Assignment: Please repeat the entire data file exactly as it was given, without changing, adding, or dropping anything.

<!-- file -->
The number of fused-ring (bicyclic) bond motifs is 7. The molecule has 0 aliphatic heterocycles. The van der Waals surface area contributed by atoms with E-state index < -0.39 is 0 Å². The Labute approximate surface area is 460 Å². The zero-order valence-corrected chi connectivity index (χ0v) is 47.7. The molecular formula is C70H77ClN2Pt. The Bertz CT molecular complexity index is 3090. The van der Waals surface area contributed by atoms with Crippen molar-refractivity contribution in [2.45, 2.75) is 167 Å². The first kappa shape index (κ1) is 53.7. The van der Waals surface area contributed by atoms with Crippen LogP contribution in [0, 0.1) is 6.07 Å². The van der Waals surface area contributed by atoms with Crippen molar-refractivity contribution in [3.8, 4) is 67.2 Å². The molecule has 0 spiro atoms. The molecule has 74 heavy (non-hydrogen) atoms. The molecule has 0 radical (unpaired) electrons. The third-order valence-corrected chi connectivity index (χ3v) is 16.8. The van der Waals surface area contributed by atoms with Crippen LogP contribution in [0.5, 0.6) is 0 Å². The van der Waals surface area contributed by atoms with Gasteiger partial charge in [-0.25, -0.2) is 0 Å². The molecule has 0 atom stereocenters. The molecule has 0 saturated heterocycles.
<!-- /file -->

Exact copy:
The number of fused-ring (bicyclic) bond motifs is 7. The molecule has 0 aliphatic heterocycles. The van der Waals surface area contributed by atoms with E-state index < -0.39 is 0 Å². The Labute approximate surface area is 460 Å². The zero-order valence-corrected chi connectivity index (χ0v) is 47.7. The molecular formula is C70H77ClN2Pt. The Bertz CT molecular complexity index is 3090. The van der Waals surface area contributed by atoms with Crippen molar-refractivity contribution in [2.45, 2.75) is 167 Å². The first kappa shape index (κ1) is 53.7. The van der Waals surface area contributed by atoms with Crippen LogP contribution in [0, 0.1) is 6.07 Å². The van der Waals surface area contributed by atoms with Crippen molar-refractivity contribution in [3.8, 4) is 67.2 Å². The molecule has 0 spiro atoms. The molecule has 74 heavy (non-hydrogen) atoms. The molecule has 0 radical (unpaired) electrons. The third-order valence-corrected chi connectivity index (χ3v) is 16.8. The van der Waals surface area contributed by atoms with Crippen LogP contribution in [0.5, 0.6) is 0 Å². The van der Waals surface area contributed by atoms with Gasteiger partial charge in [-0.25, -0.2) is 0 Å². The molecule has 0 atom stereocenters. The molecule has 0 saturated heterocycles.